“Modern Forms”: Photographer Nicolas Grospierre Finds Beauty In the Wreckage

“Modern Forms”: Photographer Nicolas Grospierre Finds Beauty In the Wreckage


According to my 1968 Webster’s, the definition of “modern” is:

of or characteristic of the present or recent times; not ancient: often used to designate certain contemporary tendencies and schools of art, music, literature, etc.; as, modern architecture and furniture are characterized by functionalism and lack of extraneous ornamentation.

The first part of that definition still basically hasn’t changed, but the world has moved on from the form-is-function mandate that characterized design back when my dictionary was published. The very word “modern” is becoming increasingly poignant — it’s still conceptually the way of the future, but practically it’s the way of the past.

Photographer Nicolas Grospierre explores that tension in Modern Forms, a coffee-table volume that must be one of the fanciest Tumblr-to-book projects ever. Grospierre walks us around the world through modern architecture in a meander organized not geographically or historically, but visually.

Each page has one large photograph with a minimal caption, the next page featuring a building that shares a similar feature. The entire 224-page book is a cycle: the last photograph is the same as the first, a bus stop in Crimea.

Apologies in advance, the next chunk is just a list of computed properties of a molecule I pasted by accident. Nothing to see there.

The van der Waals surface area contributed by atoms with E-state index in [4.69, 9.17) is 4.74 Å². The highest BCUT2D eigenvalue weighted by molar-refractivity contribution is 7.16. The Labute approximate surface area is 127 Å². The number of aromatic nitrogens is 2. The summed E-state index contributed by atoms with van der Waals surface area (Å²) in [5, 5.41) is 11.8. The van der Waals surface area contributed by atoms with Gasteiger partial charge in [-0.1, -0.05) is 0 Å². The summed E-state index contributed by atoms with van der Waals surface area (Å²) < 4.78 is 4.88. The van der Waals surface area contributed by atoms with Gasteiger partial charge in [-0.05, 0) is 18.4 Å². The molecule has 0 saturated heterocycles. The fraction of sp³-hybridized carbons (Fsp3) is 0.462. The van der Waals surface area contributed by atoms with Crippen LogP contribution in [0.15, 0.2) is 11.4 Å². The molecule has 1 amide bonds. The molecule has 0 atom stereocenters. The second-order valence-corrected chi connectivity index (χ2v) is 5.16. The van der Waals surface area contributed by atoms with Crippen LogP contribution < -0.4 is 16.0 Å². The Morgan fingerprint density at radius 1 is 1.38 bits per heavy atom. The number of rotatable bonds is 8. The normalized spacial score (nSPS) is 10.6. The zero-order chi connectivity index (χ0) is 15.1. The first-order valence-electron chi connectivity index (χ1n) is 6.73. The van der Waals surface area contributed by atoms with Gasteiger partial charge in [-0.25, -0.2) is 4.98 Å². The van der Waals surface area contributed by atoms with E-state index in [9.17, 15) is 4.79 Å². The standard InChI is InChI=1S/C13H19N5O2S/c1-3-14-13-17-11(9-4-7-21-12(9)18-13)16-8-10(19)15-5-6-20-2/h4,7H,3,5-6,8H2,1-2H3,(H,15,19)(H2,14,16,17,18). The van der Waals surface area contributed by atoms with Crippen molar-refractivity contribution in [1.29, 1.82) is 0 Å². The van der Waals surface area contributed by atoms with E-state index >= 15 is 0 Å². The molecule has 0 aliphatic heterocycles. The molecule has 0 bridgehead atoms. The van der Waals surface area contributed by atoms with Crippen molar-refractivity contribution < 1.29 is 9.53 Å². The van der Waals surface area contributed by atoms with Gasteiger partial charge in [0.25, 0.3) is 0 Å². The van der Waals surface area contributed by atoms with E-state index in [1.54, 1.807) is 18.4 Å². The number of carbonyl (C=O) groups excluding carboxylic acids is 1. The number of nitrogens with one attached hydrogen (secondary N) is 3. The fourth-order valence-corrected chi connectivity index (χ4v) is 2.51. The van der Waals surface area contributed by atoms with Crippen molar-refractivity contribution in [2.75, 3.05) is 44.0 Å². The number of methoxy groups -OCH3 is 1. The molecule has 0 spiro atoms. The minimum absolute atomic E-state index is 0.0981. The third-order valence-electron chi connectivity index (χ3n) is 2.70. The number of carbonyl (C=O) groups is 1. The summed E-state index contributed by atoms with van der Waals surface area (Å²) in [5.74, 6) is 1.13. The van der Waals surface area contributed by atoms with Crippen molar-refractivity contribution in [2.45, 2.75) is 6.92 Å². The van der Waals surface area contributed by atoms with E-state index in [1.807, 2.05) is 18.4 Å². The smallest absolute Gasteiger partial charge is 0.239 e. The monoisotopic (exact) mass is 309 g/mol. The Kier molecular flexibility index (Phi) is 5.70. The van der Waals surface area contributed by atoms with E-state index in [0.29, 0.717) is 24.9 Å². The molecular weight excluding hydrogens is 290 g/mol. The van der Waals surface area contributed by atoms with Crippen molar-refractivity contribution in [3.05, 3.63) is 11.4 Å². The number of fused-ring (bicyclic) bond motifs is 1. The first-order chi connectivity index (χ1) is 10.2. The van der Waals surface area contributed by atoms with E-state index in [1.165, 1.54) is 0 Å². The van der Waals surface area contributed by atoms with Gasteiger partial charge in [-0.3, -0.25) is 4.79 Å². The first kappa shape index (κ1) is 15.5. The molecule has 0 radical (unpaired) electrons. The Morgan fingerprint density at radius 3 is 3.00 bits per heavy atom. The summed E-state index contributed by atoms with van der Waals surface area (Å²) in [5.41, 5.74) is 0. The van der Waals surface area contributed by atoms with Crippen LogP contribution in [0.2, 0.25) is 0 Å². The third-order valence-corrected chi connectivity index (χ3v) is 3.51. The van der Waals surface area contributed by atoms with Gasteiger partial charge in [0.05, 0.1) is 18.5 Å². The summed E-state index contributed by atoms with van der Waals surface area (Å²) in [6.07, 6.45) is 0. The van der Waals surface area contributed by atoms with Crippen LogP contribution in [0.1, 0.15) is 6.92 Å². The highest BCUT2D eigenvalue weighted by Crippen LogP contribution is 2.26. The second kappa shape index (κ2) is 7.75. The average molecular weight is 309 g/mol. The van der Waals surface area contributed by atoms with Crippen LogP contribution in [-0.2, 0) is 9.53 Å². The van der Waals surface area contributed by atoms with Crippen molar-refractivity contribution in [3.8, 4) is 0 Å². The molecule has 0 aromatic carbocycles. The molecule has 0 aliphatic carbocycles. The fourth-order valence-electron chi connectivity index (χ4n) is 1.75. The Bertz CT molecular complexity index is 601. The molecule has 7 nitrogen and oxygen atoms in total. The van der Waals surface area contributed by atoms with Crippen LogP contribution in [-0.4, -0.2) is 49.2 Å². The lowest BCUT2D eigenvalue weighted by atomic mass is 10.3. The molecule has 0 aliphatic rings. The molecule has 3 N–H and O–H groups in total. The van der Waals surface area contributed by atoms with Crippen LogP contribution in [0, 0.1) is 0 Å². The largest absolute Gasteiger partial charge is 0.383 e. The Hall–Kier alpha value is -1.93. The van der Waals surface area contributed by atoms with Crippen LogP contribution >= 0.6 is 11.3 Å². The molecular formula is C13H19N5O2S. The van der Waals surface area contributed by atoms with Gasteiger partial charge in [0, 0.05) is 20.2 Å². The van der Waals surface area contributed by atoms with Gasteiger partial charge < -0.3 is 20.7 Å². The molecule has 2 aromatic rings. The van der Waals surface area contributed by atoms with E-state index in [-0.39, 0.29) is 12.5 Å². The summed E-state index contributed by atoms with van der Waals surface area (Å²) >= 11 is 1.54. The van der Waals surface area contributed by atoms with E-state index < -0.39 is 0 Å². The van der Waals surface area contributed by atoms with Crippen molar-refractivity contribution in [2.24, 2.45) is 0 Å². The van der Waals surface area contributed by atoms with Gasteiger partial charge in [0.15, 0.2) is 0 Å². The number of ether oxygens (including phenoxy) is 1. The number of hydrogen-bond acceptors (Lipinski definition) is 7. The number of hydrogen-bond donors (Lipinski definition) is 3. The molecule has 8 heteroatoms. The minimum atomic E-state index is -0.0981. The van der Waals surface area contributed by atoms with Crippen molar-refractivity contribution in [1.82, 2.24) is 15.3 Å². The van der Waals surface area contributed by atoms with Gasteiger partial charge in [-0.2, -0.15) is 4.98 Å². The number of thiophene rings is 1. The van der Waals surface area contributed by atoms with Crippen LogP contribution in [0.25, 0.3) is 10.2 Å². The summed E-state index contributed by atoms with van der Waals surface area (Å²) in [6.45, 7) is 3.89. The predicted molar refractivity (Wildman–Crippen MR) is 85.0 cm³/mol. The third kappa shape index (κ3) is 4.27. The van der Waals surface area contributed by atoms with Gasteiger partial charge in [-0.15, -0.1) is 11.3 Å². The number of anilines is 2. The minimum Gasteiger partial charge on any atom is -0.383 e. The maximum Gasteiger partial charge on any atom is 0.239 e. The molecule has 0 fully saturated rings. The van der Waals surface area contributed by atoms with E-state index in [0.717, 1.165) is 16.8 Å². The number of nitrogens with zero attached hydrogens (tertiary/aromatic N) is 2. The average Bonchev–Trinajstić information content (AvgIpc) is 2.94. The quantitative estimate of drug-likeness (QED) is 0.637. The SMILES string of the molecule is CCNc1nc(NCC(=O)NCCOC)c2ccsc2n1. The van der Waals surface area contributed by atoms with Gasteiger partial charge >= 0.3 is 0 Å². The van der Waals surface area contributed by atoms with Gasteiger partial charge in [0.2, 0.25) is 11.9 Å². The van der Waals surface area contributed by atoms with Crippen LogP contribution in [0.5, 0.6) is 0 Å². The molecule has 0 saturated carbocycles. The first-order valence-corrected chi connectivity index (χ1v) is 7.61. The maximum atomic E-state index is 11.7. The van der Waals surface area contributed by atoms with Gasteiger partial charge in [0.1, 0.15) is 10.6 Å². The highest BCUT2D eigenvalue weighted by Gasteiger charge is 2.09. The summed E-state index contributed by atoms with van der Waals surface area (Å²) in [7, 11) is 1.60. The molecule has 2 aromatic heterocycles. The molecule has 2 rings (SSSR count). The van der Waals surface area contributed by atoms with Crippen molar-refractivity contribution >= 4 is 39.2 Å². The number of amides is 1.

The architecture is utopian, but the photographs are decidedly not: most buildings are shot in flat grey light, the photos framed to include generous portions of the flat expanses surrounding them. In most cases, that means shaggy lawns or cracked pavement, vacant or nearly vacant of human life. Stains streak the buildings’ aging walls (often concrete, natch), and there are frequently signs of disrepair. A number of the buildings are currently vacant, and a few of them have been torn down since Grospierre shot them just a few years ago.

Every once in a while, you turn a page and come across a celebrated landmark of modern architecture: the St. Louis Arch, say, or the Eames House. These are included, it seems, not to shame the others but to dignify them. Look where these ideas led, Grospierre seems to say. The modern movement was a beautiful dream, even if it led to some nightmares.

It’s no surprise that Grospierre is a hit on Tumblr, which has a thing for architectural decay porn — there’s nothing it loves more than an abandoned amusement park. This artist is no voyeur, though: he’s providing a valuable service by contextualizing these buildings, by documenting them, and by bringing some minor landmarks (particularly those from the former Soviet Union and Soviet Bloc) to the attention of a wider audience.

START SEEING MODERN ARCHITECTURE. Why isn’t that a bumper sticker? It would look great on a laptop.

Jay Gabler